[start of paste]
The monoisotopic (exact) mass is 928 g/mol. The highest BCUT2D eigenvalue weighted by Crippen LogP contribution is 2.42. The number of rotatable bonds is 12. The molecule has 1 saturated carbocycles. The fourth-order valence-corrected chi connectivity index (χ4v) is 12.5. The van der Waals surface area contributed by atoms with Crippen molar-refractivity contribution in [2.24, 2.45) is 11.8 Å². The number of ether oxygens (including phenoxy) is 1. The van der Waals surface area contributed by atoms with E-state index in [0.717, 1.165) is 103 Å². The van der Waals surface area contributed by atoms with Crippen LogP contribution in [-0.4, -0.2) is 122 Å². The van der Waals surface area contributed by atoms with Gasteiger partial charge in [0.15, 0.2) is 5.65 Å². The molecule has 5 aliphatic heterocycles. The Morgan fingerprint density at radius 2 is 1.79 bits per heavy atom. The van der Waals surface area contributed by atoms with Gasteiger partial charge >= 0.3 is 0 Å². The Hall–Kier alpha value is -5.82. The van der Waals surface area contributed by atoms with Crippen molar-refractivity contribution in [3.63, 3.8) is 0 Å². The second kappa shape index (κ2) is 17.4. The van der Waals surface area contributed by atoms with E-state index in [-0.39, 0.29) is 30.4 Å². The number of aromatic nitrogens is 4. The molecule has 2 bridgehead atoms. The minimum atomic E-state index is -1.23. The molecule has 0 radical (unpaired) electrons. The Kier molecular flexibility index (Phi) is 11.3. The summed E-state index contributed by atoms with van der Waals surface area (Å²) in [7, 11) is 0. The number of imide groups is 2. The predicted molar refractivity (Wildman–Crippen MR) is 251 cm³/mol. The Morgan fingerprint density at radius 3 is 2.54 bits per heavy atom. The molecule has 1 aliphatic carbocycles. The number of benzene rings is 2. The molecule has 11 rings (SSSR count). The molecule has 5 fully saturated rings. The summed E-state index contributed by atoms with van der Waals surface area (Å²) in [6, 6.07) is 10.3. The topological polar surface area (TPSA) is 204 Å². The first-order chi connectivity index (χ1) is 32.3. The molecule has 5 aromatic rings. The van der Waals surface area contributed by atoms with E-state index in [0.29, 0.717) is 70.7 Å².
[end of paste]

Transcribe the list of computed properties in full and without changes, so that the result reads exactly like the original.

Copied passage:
The monoisotopic (exact) mass is 928 g/mol. The highest BCUT2D eigenvalue weighted by Crippen LogP contribution is 2.42. The number of rotatable bonds is 12. The molecule has 1 saturated carbocycles. The fourth-order valence-corrected chi connectivity index (χ4v) is 12.5. The van der Waals surface area contributed by atoms with Crippen molar-refractivity contribution in [2.24, 2.45) is 11.8 Å². The number of ether oxygens (including phenoxy) is 1. The van der Waals surface area contributed by atoms with E-state index in [0.717, 1.165) is 103 Å². The van der Waals surface area contributed by atoms with Crippen LogP contribution in [-0.4, -0.2) is 122 Å². The van der Waals surface area contributed by atoms with Gasteiger partial charge in [0.15, 0.2) is 5.65 Å². The molecule has 5 aliphatic heterocycles. The Morgan fingerprint density at radius 2 is 1.79 bits per heavy atom. The van der Waals surface area contributed by atoms with Gasteiger partial charge >= 0.3 is 0 Å². The Hall–Kier alpha value is -5.82. The van der Waals surface area contributed by atoms with Crippen molar-refractivity contribution in [3.63, 3.8) is 0 Å². The second kappa shape index (κ2) is 17.4. The van der Waals surface area contributed by atoms with E-state index in [-0.39, 0.29) is 30.4 Å². The number of aromatic nitrogens is 4. The molecule has 2 bridgehead atoms. The minimum atomic E-state index is -1.23. The molecule has 0 radical (unpaired) electrons. The Kier molecular flexibility index (Phi) is 11.3. The summed E-state index contributed by atoms with van der Waals surface area (Å²) in [7, 11) is 0. The number of imide groups is 2. The predicted molar refractivity (Wildman–Crippen MR) is 251 cm³/mol. The Morgan fingerprint density at radius 3 is 2.54 bits per heavy atom. The molecule has 1 aliphatic carbocycles. The number of benzene rings is 2. The molecule has 11 rings (SSSR count). The molecule has 5 fully saturated rings. The summed E-state index contributed by atoms with van der Waals surface area (Å²) in [6, 6.07) is 10.3. The topological polar surface area (TPSA) is 204 Å². The first-order chi connectivity index (χ1) is 32.3. The molecule has 5 aromatic rings. The van der Waals surface area contributed by atoms with E-state index in [0.29, 0.717) is 70.7 Å².